When Reuben returned to the pit for the purpose of saving Joseph, he found it empty. In dismay, he tore his garments. Recognizing the bad position in which this had placed him with his father, he said to his brothers, “The lad is gone, and I, where shall I go?” Reuben was beside himself as to what he was going to do. (37:29, 30) Josephus wrote that Reuben feared that his brothers had killed Joseph but that he stopped his mourning when they related to him what they had done. (Antiquities, II, iii, 3)
To conceal their sinful act against Joseph, the brothers killed a male goat and dipped the garment they had stripped from him into the blood of the slaughtered animal. They then lyingly told their father that they had found the garment and asked him to examine it to determine whether it was Joseph’s. Jacob recognized the garment and concluded that a wild beast had killed his son. In expression of his intense grief, he tore his garments, put on sackcloth over the bare skin of his loins, and continued in mourning for his son for “many days.” Efforts of his sons and daughters to comfort Jacob proved to be useless. There was really nothing that any of the sons could say that could have provided genuine comfort, for they were personally responsible for their father’s unconsolable grief. All that Jacob could say as he wept was that he would go to his son in a state of mourning to Sheol or to the realm of the dead. (37:31-35; see the Notes section.)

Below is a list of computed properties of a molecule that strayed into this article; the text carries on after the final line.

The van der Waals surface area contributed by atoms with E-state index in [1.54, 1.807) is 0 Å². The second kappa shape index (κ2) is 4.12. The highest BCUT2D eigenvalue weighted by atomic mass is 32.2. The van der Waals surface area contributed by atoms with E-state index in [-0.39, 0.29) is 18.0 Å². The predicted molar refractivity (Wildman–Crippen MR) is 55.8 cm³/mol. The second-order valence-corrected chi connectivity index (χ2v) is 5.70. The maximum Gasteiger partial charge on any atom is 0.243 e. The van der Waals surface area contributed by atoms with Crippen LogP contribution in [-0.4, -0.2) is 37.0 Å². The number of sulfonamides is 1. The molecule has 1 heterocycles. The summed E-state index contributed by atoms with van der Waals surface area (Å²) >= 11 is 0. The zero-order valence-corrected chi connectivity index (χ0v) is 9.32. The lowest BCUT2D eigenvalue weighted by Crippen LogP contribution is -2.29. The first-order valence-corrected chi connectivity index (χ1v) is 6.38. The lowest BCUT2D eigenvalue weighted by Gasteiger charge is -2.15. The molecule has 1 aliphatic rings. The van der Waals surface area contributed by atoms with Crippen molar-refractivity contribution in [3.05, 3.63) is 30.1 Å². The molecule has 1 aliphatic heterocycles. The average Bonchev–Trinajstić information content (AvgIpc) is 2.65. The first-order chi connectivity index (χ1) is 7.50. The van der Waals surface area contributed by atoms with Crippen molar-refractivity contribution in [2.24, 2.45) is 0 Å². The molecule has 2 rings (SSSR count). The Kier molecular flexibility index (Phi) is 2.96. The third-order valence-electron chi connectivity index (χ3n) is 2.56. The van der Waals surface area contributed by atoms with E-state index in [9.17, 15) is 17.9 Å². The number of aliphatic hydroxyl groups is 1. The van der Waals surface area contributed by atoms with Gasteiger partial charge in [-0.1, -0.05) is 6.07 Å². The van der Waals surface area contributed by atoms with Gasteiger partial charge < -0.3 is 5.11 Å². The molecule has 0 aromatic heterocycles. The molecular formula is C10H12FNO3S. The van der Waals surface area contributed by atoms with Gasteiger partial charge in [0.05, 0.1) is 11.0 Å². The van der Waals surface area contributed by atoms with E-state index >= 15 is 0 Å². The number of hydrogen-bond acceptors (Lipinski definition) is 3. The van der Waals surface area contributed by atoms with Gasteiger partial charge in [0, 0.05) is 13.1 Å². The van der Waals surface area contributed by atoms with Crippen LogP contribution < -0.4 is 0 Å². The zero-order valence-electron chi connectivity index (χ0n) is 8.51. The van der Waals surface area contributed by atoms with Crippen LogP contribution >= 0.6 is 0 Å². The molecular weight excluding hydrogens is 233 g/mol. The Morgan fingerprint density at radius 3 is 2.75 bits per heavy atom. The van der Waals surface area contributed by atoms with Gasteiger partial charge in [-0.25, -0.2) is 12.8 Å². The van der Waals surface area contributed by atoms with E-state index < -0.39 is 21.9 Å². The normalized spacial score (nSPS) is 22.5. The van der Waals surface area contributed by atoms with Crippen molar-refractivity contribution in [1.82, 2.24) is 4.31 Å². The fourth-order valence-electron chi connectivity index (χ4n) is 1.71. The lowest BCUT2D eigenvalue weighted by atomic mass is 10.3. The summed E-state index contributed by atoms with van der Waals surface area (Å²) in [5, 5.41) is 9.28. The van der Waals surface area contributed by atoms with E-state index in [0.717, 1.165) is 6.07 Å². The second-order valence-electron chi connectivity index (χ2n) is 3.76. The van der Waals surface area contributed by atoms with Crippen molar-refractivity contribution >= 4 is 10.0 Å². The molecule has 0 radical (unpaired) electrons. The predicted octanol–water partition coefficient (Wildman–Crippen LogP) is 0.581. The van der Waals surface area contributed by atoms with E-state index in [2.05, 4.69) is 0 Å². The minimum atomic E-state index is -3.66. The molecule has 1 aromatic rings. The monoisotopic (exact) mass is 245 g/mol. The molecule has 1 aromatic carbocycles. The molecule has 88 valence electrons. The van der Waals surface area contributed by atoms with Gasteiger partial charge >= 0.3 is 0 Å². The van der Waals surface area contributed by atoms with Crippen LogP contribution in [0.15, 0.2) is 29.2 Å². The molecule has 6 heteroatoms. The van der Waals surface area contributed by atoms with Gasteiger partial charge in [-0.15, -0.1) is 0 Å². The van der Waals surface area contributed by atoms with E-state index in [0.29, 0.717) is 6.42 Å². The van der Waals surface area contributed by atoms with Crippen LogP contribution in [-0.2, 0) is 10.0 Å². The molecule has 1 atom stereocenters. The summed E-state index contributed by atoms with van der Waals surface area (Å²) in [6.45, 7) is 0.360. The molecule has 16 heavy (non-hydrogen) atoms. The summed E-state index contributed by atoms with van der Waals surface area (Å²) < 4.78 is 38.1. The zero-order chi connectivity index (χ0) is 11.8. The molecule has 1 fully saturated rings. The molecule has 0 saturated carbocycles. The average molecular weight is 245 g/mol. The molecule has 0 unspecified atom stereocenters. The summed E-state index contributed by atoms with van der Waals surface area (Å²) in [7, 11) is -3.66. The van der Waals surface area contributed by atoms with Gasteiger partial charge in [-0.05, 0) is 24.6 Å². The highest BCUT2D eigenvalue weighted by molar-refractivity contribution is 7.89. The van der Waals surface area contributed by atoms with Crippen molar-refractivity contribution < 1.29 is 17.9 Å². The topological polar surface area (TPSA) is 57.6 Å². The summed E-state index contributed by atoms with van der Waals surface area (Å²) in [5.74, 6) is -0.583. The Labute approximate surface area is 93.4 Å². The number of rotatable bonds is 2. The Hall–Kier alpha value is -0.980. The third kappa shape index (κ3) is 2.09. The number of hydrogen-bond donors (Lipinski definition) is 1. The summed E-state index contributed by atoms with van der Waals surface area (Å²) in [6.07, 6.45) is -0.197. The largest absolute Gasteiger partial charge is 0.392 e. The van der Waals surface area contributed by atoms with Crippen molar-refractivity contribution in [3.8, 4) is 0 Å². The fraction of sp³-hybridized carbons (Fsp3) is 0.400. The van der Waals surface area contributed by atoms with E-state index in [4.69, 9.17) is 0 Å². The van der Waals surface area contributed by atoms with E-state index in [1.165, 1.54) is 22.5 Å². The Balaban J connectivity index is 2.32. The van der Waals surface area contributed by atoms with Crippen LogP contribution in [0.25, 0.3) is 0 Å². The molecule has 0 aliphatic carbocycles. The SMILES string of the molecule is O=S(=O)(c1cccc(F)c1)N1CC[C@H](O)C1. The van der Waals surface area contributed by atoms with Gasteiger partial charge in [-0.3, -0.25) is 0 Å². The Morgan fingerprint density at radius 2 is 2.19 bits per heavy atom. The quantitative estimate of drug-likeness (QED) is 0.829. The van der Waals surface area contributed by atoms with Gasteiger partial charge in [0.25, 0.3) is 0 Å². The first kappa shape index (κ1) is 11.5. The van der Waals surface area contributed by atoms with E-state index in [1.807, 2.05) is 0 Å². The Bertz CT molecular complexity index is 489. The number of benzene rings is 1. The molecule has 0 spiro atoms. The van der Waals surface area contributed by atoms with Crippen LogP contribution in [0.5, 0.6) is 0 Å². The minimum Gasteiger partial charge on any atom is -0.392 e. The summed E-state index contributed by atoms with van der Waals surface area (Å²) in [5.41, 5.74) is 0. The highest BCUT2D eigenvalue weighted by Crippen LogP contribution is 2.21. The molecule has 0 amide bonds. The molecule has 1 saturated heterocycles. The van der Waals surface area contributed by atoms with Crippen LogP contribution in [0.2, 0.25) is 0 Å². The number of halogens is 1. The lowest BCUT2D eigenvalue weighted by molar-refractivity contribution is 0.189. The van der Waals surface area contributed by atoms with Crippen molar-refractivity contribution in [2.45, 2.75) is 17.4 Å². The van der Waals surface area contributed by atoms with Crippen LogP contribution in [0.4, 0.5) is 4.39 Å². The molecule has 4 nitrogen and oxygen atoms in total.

After taking Joseph to Egypt, the Midianite traders sold him as a slave to Potiphar (Petephres [LXX]), a man in the service of Pharaoh. The Hebrew expression that designates Potiphar’s position is “eunuch of Pharaoh.” As a married man, however, Potiphar would not have been a literal eunuch. Therefore, the word “eunuch” here means a royal officer, official, or courier. Additionally, Potiphar was called “captain of the guard.” The Hebrew word for “guard” can also mean “cook” or “butcher” and, by extension, an “executioner.” This explains why the Greek designation in the Septuagint has been translated “chief cook” or “chief butcher.” (37:36)
Verse 9 of the Hebrew text says that Joseph related the particulars of his second dream to his brothers. Josephus, however, wrote that “he told the vision to his father” while his brothers were with him, for he expected no ill-will from them. (Antiquities, II, ii, 3) The Septuagint also states that Joseph related the dream to his father and his brothers. Verse 10 in the Hebrew text and also in the Septuagint says that Joseph told the dream to his father and his brothers.